Basketball players in the NBA are encouraged to do something highly unusual when dealing with the media: speak their mind. That’s largely thanks to the work of NBA commissioner Adam Silver, who believes his league has a duty to present its stars as individuals, rather than generators of bland platitudes. “We recognise it’s an obligation to allow these young men to be multi-dimensional,” he says. “It’s also good business.”“We live in a very diverse world and we have a very diverse group of players.
Matt Prior made quick work of his century, and Andrew Webster writes in the Herald Sun: "As England keeper Matt Prior pranced about the SCG after scoring another century, and "Gentle" Ben Hilfenhaus bowled so poorly he must have wished he could be transported back to his former life as a bricklayer, this was torture. Actually, it was such slow, painful torture that you wondered whether this is what it must be like to be squeezed to death by a boa constrictor.
On agreeing to a radio interview: "There's a firestorm raging out there and it's been very difficult to step into the middle of it to try to get across the way I'm feeling and correct some of the misinformation that's been put about. I don't have an agent, I don't have a spin doctor, I don't tweet, I don't have blogs or websites. Finding myself in the middle of something like this is most, most discomforting for me."
Muck Rack makes it simple to find people, tweets, or articles that mention any name, keyword, company, hashtag etc. We've compiled this guide to help you make the most of your search.
Selecting a term
Start searching tweets, articles from media outlets, articles mentioned in tweets, journalists'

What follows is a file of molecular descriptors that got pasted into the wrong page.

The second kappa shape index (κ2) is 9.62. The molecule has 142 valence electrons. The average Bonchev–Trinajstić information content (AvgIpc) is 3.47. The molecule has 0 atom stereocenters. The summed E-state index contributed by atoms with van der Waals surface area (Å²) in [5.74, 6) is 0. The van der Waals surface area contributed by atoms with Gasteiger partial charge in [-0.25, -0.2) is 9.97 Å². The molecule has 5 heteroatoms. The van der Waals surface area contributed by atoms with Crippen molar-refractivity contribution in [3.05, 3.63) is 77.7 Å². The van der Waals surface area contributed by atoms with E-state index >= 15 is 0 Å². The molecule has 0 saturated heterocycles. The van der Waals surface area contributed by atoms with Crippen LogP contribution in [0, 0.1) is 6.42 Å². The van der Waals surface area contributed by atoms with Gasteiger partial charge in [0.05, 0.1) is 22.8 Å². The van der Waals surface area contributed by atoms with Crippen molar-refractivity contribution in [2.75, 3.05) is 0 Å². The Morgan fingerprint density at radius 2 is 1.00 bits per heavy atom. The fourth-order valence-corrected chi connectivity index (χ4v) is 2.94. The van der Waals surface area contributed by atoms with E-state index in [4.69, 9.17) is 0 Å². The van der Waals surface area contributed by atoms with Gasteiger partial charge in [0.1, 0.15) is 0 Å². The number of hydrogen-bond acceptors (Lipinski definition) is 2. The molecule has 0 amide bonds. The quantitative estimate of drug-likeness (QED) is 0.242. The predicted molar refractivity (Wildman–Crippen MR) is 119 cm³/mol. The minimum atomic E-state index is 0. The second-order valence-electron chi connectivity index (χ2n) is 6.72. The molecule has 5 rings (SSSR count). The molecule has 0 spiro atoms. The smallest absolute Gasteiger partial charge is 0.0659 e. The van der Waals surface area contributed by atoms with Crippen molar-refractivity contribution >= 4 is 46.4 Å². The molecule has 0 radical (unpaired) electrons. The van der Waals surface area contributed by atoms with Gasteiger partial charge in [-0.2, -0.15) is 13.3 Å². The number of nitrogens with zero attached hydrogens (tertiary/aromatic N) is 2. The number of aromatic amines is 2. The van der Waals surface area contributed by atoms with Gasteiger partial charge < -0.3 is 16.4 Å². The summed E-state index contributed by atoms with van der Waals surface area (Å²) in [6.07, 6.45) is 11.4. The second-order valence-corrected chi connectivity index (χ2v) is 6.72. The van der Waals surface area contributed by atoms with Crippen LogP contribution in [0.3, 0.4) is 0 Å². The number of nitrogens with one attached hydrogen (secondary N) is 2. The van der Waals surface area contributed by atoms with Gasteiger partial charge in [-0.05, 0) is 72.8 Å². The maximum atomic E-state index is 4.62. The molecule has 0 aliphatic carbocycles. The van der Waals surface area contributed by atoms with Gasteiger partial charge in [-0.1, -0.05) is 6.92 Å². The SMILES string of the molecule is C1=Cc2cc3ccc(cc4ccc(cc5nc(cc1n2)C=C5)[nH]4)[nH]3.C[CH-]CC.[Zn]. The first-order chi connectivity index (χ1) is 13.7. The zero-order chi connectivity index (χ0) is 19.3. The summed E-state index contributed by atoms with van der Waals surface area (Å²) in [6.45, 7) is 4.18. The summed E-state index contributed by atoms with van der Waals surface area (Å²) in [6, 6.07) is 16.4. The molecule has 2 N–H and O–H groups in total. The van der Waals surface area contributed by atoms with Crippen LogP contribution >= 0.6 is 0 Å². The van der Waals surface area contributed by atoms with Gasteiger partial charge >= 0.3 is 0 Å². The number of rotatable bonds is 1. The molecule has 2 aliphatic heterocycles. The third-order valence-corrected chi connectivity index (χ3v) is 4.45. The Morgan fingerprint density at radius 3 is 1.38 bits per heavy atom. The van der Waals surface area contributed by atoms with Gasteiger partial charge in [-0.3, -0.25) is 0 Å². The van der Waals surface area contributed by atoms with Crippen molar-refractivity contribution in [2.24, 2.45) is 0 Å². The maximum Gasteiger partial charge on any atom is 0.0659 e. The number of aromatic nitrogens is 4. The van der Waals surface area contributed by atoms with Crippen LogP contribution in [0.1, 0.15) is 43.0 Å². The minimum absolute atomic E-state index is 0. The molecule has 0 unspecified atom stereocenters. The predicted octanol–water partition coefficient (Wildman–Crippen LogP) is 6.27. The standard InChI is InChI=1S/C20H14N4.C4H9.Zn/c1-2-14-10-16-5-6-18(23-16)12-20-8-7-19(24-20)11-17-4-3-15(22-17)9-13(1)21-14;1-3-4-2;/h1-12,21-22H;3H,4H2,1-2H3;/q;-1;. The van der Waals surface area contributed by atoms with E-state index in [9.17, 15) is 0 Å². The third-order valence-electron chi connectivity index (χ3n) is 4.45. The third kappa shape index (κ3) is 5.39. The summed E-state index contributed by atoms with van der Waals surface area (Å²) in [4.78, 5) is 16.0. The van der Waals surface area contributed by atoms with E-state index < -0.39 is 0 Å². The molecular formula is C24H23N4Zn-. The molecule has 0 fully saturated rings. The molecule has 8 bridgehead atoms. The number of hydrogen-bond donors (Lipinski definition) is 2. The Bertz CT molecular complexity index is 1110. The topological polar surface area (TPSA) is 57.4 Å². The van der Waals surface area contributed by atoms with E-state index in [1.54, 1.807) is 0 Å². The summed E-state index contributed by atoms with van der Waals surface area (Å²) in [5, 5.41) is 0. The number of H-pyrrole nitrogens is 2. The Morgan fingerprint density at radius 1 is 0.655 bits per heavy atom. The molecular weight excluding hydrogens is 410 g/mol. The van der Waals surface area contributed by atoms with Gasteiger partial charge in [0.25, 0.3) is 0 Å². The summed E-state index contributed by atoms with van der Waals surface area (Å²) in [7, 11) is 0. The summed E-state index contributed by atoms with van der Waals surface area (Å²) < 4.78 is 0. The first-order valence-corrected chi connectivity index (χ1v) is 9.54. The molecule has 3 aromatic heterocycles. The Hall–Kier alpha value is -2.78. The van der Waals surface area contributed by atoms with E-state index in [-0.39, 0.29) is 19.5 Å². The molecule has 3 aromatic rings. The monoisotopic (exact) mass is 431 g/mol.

names, titles and bios with some suggested searches:
Companies or Topics (e.g. iPhone, Microsoft)
Phrases (e.g. "cloud computing") — use quotes to keep the terms together
Twitter handles (e.g. @username) — returns those who have mentioned or replied to
Names (e.g. "David Pogue")
Hashtags (e.g. #sxsw, #london2012)
Bio details (e.g. vegan, Olympics, father)
Muck Rack's Advanced Search allows for many boolean operators.
Find results that mention multiple specified terms, use AND or
+. For example, ensure each result contains both Elon Musk and Mark Zuckerberg by
searching Musk AND Zuckerberg or Musk + Zuckerberg.
Use the operators OR or , to broaden your search when you'd like either of
multiple terms to appear in results. (This is the default behavior of our search when no operators
are used). For example, results will contain either cake or cookie by searching cake OR cookie or cake,cookie
Use NOT or - to subtract results from your search. For
example, searching Disney will yield results about the Walt Disney Company as well as Walt Disney
World Resort. To exclude mentions of Disney World, search for Disney -World or Disney
When using one of these operators with a phrase, enclose it in quotation marks. For example, you can
find results about smartphones excluding Apple's iPhone 4S by searching smartphone -"iPhone
Exact case matching or punctuation
If you're searching for a brand name or keyword that relies on specific punctuation marks or capitalization, you can
find results that match your exact query by adding matchcase: before the keyword you're searching for, like matchcase:E*TRADE .
Use parentheses to separate multiple
boolean phrases. For example, to find journalists talking about having fun in Disney World or
Disneyland, search for ("disney world" OR disneyland) AND fun.
An asterisk can be used to search for any variation of a root word truncated by the asterisk. For example, searching for admin* will return results for administrator, administration, administer, administered, etc.
A near operator is an AND operator where you can control the distance between the words. You can vary the distance the near operation uses by adding a forward slash and number (between 0-99) such as strawberries NEAR/10 "whipped cream", which means the strawberries must exist within 10 words of "whipped cream".